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Starting a feeding schedule

  1. #1
    CherA is offline Registered User
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    Red face Starting a feeding schedule

    My baby is 6 weeks old and he's been exclusively breastfed. So far I've been feeding on demand so the pattern can be very irregular (sometimes 3 hrs in between feeds and sometimes it can be as frequent as just 1 hour in between) I'd like to start develop a more regular feeding schedule for him but don't know how to do it. People around me suggest I should strictly follow 2.5 - 3 hrs in between feeds and if so I need to wake him up if he oversleeps and starve him even he wants to be fed earlier than that. My boy cries so fierce if he doesn't get his milk when he wants it, while he doesn't open his mouth if I intentionally wake him up in his sleep. Any advice on this?

    Do babies automatically lengthens the break in between feeds? And how should I train him to sleep longer during night time?

  2. #2
    LLL_Sarah is offline Registered User
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    Some babies are much easier than others to fit into a schedule and some can manage schedules much earlier than others. If your baby is very upset when you try to change his feeding patterns he may not yet be ready for the change.

    Babies between birth and three months old usually feed between 8 and 12 times in 24 hours. We deliberately phase it this way and not every 2 to 3 hours because babies are usually not regular. Part of the day they will feed regularly, part of the day they sleep a little longer and part of the day they make up for the feeds they have missed while asleep.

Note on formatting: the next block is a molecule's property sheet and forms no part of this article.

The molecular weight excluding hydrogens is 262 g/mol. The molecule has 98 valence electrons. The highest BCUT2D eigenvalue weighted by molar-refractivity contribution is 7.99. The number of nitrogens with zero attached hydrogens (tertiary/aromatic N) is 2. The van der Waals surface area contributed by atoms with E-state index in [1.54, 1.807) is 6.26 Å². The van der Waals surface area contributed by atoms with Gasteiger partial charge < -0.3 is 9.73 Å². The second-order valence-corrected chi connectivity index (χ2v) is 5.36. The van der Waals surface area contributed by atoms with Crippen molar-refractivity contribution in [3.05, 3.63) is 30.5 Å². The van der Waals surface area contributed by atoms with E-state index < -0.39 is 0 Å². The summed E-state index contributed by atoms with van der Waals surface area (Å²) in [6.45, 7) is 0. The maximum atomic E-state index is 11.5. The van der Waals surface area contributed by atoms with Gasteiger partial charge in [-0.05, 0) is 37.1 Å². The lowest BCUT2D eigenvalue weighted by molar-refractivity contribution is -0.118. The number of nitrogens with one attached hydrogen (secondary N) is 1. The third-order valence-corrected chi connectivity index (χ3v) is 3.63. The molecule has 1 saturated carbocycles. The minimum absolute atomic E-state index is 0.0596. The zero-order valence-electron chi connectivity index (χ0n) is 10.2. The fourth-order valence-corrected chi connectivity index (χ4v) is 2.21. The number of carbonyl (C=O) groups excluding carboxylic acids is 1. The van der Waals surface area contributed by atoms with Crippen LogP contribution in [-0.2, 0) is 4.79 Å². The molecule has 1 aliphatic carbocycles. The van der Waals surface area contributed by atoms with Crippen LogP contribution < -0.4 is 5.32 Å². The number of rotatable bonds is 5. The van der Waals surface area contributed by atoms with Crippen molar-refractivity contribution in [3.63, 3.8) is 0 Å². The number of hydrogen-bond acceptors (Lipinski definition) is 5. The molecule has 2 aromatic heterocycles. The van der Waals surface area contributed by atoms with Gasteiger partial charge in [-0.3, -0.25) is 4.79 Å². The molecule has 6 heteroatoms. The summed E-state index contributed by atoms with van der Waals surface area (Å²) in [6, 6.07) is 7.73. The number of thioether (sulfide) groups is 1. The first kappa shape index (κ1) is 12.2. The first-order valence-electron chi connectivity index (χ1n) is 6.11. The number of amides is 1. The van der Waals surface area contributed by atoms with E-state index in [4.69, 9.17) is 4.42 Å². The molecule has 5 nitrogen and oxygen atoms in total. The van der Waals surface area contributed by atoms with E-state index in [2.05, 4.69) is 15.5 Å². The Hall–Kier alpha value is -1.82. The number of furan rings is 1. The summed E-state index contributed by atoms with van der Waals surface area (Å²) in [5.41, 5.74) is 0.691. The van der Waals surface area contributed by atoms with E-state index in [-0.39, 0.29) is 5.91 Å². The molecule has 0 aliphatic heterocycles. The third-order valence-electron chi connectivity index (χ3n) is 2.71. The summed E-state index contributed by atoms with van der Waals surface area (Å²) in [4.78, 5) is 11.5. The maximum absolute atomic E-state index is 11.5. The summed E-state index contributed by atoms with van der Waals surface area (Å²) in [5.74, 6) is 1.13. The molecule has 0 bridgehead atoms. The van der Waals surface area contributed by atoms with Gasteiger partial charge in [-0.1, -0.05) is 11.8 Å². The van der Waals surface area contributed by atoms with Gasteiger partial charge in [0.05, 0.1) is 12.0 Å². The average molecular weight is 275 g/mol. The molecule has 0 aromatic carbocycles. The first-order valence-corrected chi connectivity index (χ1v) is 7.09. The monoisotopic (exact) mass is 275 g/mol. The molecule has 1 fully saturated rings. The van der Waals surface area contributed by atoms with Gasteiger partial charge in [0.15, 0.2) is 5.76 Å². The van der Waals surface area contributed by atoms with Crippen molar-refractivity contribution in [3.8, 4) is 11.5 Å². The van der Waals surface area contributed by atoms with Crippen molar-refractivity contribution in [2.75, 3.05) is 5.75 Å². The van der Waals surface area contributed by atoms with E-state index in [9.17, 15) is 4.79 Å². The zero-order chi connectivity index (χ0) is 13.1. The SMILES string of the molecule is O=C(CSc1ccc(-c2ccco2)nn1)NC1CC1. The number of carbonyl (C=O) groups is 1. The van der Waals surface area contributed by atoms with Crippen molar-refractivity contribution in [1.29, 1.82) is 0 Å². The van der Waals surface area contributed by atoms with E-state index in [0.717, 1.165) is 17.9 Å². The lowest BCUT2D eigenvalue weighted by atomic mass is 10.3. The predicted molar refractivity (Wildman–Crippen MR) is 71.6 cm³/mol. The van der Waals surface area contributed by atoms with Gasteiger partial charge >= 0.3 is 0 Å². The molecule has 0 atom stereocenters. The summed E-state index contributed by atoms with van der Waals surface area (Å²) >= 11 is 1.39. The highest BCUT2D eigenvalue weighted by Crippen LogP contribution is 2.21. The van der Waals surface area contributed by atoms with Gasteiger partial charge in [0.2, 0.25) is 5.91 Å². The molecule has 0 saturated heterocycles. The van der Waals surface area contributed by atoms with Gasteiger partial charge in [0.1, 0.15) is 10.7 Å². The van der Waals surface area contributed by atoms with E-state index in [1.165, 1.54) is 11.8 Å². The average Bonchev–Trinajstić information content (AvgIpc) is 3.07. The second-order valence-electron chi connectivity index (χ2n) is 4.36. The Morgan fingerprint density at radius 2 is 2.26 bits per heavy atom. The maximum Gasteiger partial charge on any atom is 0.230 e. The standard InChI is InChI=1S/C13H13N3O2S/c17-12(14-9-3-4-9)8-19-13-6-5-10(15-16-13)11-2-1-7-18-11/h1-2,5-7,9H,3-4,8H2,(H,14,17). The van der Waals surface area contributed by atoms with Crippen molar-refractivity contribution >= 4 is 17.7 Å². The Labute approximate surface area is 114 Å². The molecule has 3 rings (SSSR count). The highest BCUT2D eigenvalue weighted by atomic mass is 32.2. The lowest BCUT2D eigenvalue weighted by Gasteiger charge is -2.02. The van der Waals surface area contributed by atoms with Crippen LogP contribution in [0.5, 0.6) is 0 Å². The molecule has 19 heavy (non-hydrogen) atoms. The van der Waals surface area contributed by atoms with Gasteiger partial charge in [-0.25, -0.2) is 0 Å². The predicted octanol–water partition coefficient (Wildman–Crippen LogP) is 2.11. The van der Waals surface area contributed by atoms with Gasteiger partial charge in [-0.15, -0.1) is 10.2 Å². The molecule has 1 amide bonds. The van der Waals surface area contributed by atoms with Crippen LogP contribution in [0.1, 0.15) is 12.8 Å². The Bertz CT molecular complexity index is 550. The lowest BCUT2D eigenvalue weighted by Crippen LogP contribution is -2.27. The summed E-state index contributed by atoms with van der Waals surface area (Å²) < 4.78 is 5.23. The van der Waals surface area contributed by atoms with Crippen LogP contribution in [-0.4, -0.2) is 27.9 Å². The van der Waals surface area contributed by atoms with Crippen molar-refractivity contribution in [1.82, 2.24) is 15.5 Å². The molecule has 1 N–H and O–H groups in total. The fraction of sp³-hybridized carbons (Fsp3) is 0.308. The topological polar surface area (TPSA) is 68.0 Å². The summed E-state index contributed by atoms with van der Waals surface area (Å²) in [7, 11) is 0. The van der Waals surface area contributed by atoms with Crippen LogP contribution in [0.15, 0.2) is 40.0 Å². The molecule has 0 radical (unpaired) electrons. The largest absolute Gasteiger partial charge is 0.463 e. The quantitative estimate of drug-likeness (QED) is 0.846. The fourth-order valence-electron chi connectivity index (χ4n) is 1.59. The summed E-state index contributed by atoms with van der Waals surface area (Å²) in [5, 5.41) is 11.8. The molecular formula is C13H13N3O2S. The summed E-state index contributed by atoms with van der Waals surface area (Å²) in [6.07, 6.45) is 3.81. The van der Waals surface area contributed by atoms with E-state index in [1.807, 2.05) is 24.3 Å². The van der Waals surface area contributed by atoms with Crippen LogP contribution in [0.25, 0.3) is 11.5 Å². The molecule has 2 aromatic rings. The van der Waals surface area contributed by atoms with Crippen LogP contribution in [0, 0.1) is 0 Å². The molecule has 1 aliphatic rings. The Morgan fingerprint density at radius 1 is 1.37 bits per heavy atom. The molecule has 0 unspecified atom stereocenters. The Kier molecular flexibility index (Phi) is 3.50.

Often you find that they will be quite regular in the morning, have lots of cluster feeds in the late afternoon and evening and sleep a little longer at night. Remember that a baby that sleeps for a five hour block is consisted medically to have slept though the night.

    Last night I attended a lecture about breastfeeding given by Prof. Peter Hartmann. (This man is a great hero in breastfeeding research and over the last ten years has helped us more fully understand how the breast works.) In his lecture he told us about a recent study of breastfeeding patterns amongst Australian mothers and babies.

    All the babies were between 1 month and 6 months old. The majority of the babies (64%) woke up between 1 and 3 times to feed during the night. The number of night time feeds didn’t change between 4 weeks and 26 weeks. Only 36% of the babies didn’t feed at night. Your baby’s current feeding patterns are very normal and nothing to worry about.

    Have you managed to breastfeed lying down yet? Mothers often find this the best way to feel more rested. If not, I suggest trying in the middle of day in the middle of a double bed (so you won’t worry about the baby falling off the bed). If you have difficulties please contact me and I’d be happy to help.

    Best wishes,
    SARAH
    2548-7636 or [email protected]

  3. #3
    CherA is offline Registered User